Subject(s)
COVID-19 , Cannabis , Hallucinogens , COVID-19/epidemiology , Humans , Lysergic Acid Diethylamide/pharmacology , Pandemics , Poland/epidemiology , Psilocybin/pharmacology
8.
Int J Environ Res Public Health ; 19(11)2022 May 26.
Article in English | MEDLINE | ID: covidwho-1869579

ABSTRACT

BACKGROUND: COVID-19 has dominated health, economic, and geopolitical issues for many months, but it also has great influence on individuals and families. The aim of this study was to verify whether the pandemic of COVID-19 changed religious practices and how religiosity moderated the influence of the pandemic on family interactions and attitudes towards health issues in adolescents. METHODS: The study groups included 561 adolescent high school students (314 females and 247 males) from two kinds of high schools: public and Catholic. RESULTS: Most Catholic school students have not changed their religious practices during the pandemic or just changed the form of attendance to TV or internet (59.7%). Moreover, 8.6% of them stopped the practices, in comparison with 12.9% of public school students, most of whom had not attended a mass before and during the pandemic. The results showed that in adolescents' opinions the pandemic caused family relations to be stronger, however this effect was modified by religiosity. CONCLUSION: Attending Catholic school and being a practicing believer influenced some aspects of faith and family relations during the pandemic, but in most aspects, they did not influence attitudes toward health issues. The results of the study highlight the need to secure, especially for non-believing adolescents, family support during the pandemic, while in believers faith may provide such support.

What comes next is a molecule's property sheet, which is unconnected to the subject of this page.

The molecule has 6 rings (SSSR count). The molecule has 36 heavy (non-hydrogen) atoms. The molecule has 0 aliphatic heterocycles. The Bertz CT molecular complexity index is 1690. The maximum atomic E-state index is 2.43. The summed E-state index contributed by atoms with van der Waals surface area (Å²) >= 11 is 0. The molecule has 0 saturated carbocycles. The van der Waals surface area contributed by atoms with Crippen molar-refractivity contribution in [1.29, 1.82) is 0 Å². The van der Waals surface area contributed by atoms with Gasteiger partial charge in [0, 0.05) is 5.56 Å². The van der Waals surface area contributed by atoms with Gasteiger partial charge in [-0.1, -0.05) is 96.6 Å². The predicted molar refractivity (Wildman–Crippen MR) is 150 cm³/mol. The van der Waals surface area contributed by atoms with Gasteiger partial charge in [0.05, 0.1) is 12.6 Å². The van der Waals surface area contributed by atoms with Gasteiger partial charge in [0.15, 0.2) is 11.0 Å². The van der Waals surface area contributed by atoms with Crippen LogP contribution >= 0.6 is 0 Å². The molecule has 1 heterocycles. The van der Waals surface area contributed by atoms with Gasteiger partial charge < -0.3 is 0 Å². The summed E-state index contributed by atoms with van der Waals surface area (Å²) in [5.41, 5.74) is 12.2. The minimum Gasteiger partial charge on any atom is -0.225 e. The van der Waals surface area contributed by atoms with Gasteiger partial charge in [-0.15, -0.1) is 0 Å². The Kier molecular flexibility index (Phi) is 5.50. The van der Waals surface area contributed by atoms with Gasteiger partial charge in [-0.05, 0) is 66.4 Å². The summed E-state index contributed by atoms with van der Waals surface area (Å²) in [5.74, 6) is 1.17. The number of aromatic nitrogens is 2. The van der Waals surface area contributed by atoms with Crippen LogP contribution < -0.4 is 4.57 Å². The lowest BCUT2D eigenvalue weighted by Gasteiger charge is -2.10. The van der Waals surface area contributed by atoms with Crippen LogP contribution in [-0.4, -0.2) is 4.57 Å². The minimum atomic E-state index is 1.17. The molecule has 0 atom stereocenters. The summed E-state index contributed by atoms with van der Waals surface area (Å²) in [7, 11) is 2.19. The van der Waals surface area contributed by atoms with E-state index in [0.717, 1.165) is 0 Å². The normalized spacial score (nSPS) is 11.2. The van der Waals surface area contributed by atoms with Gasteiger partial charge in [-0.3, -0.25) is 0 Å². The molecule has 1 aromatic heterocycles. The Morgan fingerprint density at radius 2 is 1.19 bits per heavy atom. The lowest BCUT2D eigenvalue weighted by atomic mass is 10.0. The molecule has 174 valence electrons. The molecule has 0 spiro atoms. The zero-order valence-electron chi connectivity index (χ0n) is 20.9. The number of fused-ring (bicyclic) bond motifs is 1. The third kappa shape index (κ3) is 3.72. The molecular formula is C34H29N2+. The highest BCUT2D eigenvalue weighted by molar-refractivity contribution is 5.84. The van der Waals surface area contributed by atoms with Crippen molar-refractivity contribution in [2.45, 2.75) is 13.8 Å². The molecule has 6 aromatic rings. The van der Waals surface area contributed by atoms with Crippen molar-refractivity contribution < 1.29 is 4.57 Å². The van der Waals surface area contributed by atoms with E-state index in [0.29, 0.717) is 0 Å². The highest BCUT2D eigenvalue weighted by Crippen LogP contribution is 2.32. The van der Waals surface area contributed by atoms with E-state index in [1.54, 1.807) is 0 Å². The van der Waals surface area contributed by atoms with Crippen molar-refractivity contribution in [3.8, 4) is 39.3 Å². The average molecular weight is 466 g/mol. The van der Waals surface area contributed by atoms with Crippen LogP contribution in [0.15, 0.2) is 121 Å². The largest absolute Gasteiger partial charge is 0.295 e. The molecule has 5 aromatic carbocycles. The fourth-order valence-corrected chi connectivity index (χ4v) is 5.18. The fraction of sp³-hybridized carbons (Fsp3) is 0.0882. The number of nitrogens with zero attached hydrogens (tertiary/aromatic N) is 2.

Subject(s)
COVID-19 , Adolescent , COVID-19/epidemiology , Catholicism , Female , Humans , Male , Pandemics , Poland/epidemiology , Religion , Students
9.
Int J Environ Res Public Health ; 19(11)2022 May 26.
Article in English | MEDLINE | ID: covidwho-1869578

ABSTRACT

Religiousness has a positive effect on the mental health of an individual and social groups in many difficult situations. In the conducted research, we wanted to check, inter alia, whether religiosity and social support are positively related to the mental health of students during the COVID-19 pandemic in Poland and Ukraine. The research was conducted at a time (August 2021) when the very contagious Delta variant was spreading over Europe, and numerous pandemic-related personal restrictions and obligations (such as using facemasks in selected places, social distancing, and obligatory self-isolation of the ill or those who had contact with the pathogen) were in force in both countries. For this purpose, a representative survey was carried out using the CAPI technique on a sample of 1000 students in Poland (50% boys and 50% girls in the age range 10-19) and 1022 in Ukraine (51% boys and 49% girls in the age range 10-18). The results of the research shows that depression measured by the PHQ-9 scale was experienced by 20% of students in Poland, and 13% in Ukrainian. Anxiety, measured with the GAD-7 scale, was experienced by 9% of the Polish and 6% of the Ukrainian students. The performed regression analysis showed that religiosity had no effect on the mental health of students. The main risk factor for mental disorders was the lack of social support.